Archive for the ‘little luxuries’ category

From My Grand Bahama Garden: Tomato Bounty

March 11, 2012

I posted about my Warm Winter Garden just a few weeks ago when everything was still green and ripening. Just had to post a pic of this platter of lusciousness now that we’re harvesting ripe red tomatoes and having a good time adding these beauties into omelets, sandwiches, and of course, salads, but mostly just enjoying their bright freshness simple and plain with a hint of salt and pepper. And some of the green ones might get turned into Fried Green Tomatoes. (I do love that movie. And especially the book.)

Nothing like a homegrown tomato for ramping up your appreciation of how va-va-voom life is. There’s something about their vibrant red-ness that acts like a natural can’t-miss-it 4-way Stop sign for pausing and noticing all the wonder that abounds when you look for it. What gladness is growing is your paradise? Whatever and wherever it is — enjoy!

Goldilocks Season

November 4, 2011

We entering into Goldilocks Season on Grand Bahama. The weather is not too hot, not too cold … it’s juuuuust right. It’s the kind of weather that makes you say “aaaahh” and draws your eye extra-much to every bright yellow bit of tropical bliss … … from cerasee bush medicine growing along the garden wall … … to fresh guava in the kitchen … … to more yellow elder (the national flower of The Bahamas) …

… to the way the sun bathes the palm fronds in warmth while a woodpecker taps his tat-a-tat-tat tune …… a soft light glowing on everything … ripening the sea grapes

  

photo by Caitlin Farrington

… renewed gratitude alighting in our hearts, and reminding us of so many golden days … giving thanks for the not-too-hot, hot-too-cold glories of November in The Bahamas! (And to how marvelous it is when the weather matches your mood … here’s to the glow of your internal paradise keeping you warm if you’re bouncing back from that too-cold-too-soon snow storm up north, or still waiting for a touch of fall—like we’ve been doing during the high humidity the past couple of months! Here’s to paying attention to the subtle and not-so-subtle shifts of season and keeping a weathered eye on the blessings that abound everywhere.) Tra-la.

Heartsong Haiku

August 20, 2011

simple island joys
dance brightly in lush greenness
nature’s love abloom

Shades of Blue Bliss: Water Inspiration

December 10, 2010

Blue Bliss: Water Inspiration 8821 © christine matthäi

Artist Photographer Christine Matthäi has created an alluring and intriguing series of images inspired by the changing shades of blue and blissful reflections of what surrounds and supports us most—water.  Her travels to Grand Bahama Island and watching the wind and waves create motion, reflecting the sunlight on our gorgeous clear sapphire seas, is certainly part of her ongoing inspiration and fascination with water—that life-giving source vital to us all. Take a look at these modern, contemporary art works:

Blue Bliss: Water Inspiration 9589 © christine matthäi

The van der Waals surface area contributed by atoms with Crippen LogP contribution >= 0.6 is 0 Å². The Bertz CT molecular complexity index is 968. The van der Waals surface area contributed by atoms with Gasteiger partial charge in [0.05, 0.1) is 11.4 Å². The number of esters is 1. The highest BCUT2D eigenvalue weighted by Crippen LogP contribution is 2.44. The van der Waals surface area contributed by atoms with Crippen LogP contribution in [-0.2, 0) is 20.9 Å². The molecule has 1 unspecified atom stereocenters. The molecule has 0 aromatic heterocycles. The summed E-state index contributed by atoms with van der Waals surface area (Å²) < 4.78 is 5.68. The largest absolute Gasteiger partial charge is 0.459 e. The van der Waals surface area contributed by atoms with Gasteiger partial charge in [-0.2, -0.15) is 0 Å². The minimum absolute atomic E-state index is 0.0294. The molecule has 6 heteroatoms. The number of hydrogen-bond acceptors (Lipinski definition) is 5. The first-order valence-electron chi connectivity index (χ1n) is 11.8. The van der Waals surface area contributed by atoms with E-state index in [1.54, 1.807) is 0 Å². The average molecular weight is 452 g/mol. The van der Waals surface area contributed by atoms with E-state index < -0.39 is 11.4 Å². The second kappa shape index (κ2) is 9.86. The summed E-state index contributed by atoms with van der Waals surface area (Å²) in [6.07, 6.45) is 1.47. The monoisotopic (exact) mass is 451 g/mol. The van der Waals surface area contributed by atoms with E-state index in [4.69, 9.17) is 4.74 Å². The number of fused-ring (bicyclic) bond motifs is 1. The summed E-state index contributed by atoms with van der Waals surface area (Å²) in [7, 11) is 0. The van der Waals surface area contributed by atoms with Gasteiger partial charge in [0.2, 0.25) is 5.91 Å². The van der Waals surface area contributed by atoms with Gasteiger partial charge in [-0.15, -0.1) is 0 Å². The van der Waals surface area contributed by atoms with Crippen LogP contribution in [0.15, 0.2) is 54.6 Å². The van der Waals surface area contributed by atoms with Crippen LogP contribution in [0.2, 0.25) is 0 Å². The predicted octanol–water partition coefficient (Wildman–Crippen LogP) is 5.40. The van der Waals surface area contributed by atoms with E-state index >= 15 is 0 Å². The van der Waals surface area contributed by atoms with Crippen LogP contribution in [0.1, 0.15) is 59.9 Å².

Blue Bliss: Water Inspiration 8789 © christine matthäi

Blue Bliss: Water Inspiration 9587 © christine matthäi

Blue Bliss: Water Inspiration 9592 © christine matthäi

Blue.Bliss.Water.Inspiration.8908

Blue Bliss: Water Inspiration 8908 © christine matthäi

If you are interested in prints for your home or office, write to the artist at christinematthai (at) mac (dot) com and note the image number in the caption.

Or take a look at all Christine Matthäi’s gorgeous contemporary portfolios by clicking here.

I am fortunate to call Christine a friend, and am posting this because I admire her incredible talent and brilliant work. As with all things I enthuse about here, it’s simply because I enjoy it and like to make the world a brighter place by sharing the good stuff!

That said, I DO have a vested interest in my husband’s printing company—Freeport Advertising & Printing—a Grand Bahama-owned full service printing and graphic design business here since 1973. If you would like to win a big beautiful 24″ x 36″ inch, fomecore-mounted print of one of Christine Matthai’s images (your choice of the ones shown above), just click here to subscribe to their free Printer At Work newsletter. You can see a sample issue by clicking on the Printer At Work button on the bottom left side of the screen. The newsletter is a quick read, with great tips on marketing, design, technology, and ways to save money and  increase business sales. It comes out every two weeks, so you won’t be getting tons of email or anything. There are even a couple fun cartoons in each edition. (And of course, your email address is safe with us and will be kept private.)

Okay, that’s it. If you’re already a subscriber or have an account at FreeportAdvertising.com, you’re already entered and eligible to win. Subscribe by January 1, 2011 to be eligible to win the print. A random entry will be drawn by over-caffeinated gerbils, or some objective technological wizardry, and the winner announced the following week.

If you want to leave a comment here letting me know you’ve subscribed, or which print is your favorite, or just to jump in and say the water’s fine, that would be wonderful, but is completely up to you.

And if you need some last-minute Christmas cards printed, or little notepads with people’s names on them as thoughtful gifts, I know just the place! (that was the last commercial plug–but aren’t imprinted personal things so cool?—okay that was it, really … I get on a roll and can think up all kinds of fun goodies to print!)

Enjoy the blue bliss of water that surrounds our wonder-filled island and makes us all fortunate in business … in beauty … in life … each and every day. In gratitude for the time and tides—Paula.

It's about the water. It's always about the water. Southern shore of Grand Bahama Island.

 

 

 

 

 

From Boots to Banana Bay in One Beautiful Day

December 9, 2010